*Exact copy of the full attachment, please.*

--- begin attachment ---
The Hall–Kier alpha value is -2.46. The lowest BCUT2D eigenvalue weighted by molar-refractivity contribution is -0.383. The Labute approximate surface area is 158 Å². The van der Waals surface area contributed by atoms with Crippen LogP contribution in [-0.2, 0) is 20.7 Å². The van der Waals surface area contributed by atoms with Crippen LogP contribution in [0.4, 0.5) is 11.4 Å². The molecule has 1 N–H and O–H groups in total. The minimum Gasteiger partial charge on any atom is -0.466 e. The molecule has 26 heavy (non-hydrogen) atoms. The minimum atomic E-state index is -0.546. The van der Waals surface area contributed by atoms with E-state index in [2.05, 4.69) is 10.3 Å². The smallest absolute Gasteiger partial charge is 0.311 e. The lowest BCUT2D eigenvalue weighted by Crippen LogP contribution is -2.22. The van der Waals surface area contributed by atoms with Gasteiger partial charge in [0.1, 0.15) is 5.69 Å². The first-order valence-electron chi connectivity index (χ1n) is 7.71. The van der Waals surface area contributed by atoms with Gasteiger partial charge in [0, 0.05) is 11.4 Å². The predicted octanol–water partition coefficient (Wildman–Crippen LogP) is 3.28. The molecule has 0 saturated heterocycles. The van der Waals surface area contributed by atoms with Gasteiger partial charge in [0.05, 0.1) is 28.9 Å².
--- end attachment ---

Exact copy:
The Hall–Kier alpha value is -2.46. The lowest BCUT2D eigenvalue weighted by molar-refractivity contribution is -0.383. The Labute approximate surface area is 158 Å². The van der Waals surface area contributed by atoms with Crippen LogP contribution in [-0.2, 0) is 20.7 Å². The van der Waals surface area contributed by atoms with Crippen LogP contribution in [0.4, 0.5) is 11.4 Å². The molecule has 1 N–H and O–H groups in total. The minimum Gasteiger partial charge on any atom is -0.466 e. The molecule has 26 heavy (non-hydrogen) atoms. The minimum atomic E-state index is -0.546. The van der Waals surface area contributed by atoms with E-state index in [2.05, 4.69) is 10.3 Å². The smallest absolute Gasteiger partial charge is 0.311 e. The lowest BCUT2D eigenvalue weighted by Crippen LogP contribution is -2.22. The van der Waals surface area contributed by atoms with Gasteiger partial charge in [0.1, 0.15) is 5.69 Å². The first-order valence-electron chi connectivity index (χ1n) is 7.71. The van der Waals surface area contributed by atoms with Gasteiger partial charge in [0, 0.05) is 11.4 Å². The predicted octanol–water partition coefficient (Wildman–Crippen LogP) is 3.28. The molecule has 0 saturated heterocycles. The van der Waals surface area contributed by atoms with Gasteiger partial charge in [0.05, 0.1) is 28.9 Å².